Editor’s note: Max Rubin, a source for this article, is a staff columnist for The Eagle. He was not involved in its reporting, writing or editing.
Three months after Student Government President Eric Brock first called on AU to implement a stricter camera policy, professors independently still decide whether students may have their cameras off for online classes.
In December, Brock sent out an email to the student body, reminding them to report professors who require cameras to be on for attendance and participation. He followed this up with a separate email on Feb. 6 giving clarifications on the University’s current policy.
“The University — specifically the Provost’s office — crafted language on cameras as ‘recommendations,’ rather than actually taking action on the issue,” Brock said in the February email. “The University did not communicate this issue to students.”
He criticized the provost and Faculty Senate for failing to adopt a formal camera policy that would address professors mandating camera use during class instruction.
“We attempted all of last semester to convince the administration that this was an issue the students were facing,” Brock told The Eagle. “This was the result of the University pandering to the faculty to the point that it jeopardized students’ grades and well-being.”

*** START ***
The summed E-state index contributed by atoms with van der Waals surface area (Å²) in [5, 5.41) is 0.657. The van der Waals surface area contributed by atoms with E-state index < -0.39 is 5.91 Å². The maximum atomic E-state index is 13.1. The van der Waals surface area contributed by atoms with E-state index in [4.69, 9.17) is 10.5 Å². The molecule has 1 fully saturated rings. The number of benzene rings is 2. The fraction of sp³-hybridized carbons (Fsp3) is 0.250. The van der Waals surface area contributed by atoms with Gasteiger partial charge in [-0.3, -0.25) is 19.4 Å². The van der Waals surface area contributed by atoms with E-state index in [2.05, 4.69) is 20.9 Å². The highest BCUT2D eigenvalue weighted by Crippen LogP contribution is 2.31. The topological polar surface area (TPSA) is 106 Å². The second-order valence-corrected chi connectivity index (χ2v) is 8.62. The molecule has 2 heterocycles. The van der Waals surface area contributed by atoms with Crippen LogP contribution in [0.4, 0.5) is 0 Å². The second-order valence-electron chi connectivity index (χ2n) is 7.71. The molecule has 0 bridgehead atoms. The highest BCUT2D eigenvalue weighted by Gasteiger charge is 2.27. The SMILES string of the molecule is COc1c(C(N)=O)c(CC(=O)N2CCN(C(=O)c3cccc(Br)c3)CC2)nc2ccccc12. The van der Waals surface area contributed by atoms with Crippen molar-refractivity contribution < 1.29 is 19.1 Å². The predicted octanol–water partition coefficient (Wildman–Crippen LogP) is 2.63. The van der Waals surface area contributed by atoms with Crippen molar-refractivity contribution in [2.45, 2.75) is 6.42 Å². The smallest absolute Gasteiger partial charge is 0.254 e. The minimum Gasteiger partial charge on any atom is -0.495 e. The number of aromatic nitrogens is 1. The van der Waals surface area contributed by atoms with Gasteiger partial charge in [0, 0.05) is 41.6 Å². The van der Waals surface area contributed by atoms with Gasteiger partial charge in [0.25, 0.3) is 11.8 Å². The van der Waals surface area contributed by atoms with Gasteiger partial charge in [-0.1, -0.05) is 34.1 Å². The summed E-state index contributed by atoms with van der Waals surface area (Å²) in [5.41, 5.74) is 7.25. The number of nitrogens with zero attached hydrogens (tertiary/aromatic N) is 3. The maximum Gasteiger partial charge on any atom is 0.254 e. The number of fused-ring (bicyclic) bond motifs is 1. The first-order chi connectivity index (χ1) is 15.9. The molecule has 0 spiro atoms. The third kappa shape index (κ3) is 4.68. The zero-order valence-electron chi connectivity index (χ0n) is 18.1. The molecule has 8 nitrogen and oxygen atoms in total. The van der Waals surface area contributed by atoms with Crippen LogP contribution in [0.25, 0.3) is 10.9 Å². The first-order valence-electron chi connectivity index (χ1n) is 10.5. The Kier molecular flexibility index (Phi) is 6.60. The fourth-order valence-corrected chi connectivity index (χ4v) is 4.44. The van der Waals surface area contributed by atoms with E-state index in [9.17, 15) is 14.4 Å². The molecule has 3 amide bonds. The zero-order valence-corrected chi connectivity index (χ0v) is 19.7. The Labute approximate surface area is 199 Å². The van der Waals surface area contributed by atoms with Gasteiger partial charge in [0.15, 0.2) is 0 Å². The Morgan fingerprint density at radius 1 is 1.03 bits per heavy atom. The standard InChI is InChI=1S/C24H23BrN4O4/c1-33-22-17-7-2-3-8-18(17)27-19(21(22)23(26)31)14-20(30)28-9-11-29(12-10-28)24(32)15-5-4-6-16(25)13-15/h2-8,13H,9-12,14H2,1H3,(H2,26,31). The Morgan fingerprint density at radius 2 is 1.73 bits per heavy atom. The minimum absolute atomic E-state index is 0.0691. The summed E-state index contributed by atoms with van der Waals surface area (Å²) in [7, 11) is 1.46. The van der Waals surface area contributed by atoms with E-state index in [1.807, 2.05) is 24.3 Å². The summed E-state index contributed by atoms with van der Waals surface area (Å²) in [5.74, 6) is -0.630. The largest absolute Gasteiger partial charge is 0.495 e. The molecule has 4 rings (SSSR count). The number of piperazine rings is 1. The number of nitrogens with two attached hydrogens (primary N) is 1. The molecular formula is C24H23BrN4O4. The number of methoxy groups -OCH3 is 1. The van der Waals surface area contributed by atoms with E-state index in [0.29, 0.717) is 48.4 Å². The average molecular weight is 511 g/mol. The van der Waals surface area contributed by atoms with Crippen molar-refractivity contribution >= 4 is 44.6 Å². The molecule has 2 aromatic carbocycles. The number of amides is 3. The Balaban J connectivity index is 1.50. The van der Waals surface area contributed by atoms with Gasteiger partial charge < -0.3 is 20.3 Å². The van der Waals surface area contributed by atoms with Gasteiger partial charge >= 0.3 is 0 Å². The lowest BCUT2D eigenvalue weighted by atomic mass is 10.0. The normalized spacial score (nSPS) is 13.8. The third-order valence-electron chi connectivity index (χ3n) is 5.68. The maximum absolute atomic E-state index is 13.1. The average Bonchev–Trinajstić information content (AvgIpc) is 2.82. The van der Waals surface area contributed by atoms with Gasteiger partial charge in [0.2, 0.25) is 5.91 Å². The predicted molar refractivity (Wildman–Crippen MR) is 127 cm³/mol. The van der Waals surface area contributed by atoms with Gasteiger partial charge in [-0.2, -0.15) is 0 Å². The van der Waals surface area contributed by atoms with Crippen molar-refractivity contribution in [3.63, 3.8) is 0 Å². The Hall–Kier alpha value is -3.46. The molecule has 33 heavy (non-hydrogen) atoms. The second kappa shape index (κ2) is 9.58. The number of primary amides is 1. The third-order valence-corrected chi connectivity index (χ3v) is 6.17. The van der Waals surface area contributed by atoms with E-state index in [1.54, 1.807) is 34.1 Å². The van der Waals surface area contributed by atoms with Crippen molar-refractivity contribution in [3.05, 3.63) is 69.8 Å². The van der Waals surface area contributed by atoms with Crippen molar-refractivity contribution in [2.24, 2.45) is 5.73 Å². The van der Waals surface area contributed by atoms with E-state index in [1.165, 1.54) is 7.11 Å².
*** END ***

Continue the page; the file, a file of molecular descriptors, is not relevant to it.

Acting Provost Peter Starr responded to Brock’s statement in an email to the AU faculty listing a variety of goals that the University “strongly urges” the faculty to embrace. He declined to comment further on the specifics of Brock’s complaints.
Included in the list of goals was a reminder to be mindful of the extenuating circumstances that students face, as well as the stress that the use of technology such as lock-down browsers can pose.
Starr offered several alternatives, including verbal participation and a shift to assignments that focus on the student’s ability to apply what they have learned, instead of what they have memorized.
Faculty Senate Chair John Heywood said that recommendations could be quickly implemented, whereas a formal policy would require a vote, and more delay.
“The equity and privacy reasons students have about turning on their cameras are valid, and we respect them,” Heywood said. “At the same time, the faculty are concerned that the quality of teaching diminishes when speaking to blank screens.”
Campus-at-large Senator Max Rubin said that after Starr’s faculty email, students have told him that professors have become more lenient about their class camera policy.
However, many students have still expressed their concerns over professors mandating camera use during class, with some saying faculty have punished students who choose not to turn it on.
“Last semester, one of my professors docked points off of our overall participation grade if we turned our camera off at any point,” said School of Public Affairs sophomore Helena Chaves.
Sophomore Thrisha Mohan agreed with Chaves. She said many of her professors have strongly recommended that students keep their cameras on, implying that students who do so may have a leg up in class.
“I think the requirements of camera use really strains students in classes,” Mohan said. “I have a day where I am in class for seven to eight hours with all my [professors] highly suggesting that cameras stay on.”
Olivia Higgins contributed reporting to this article.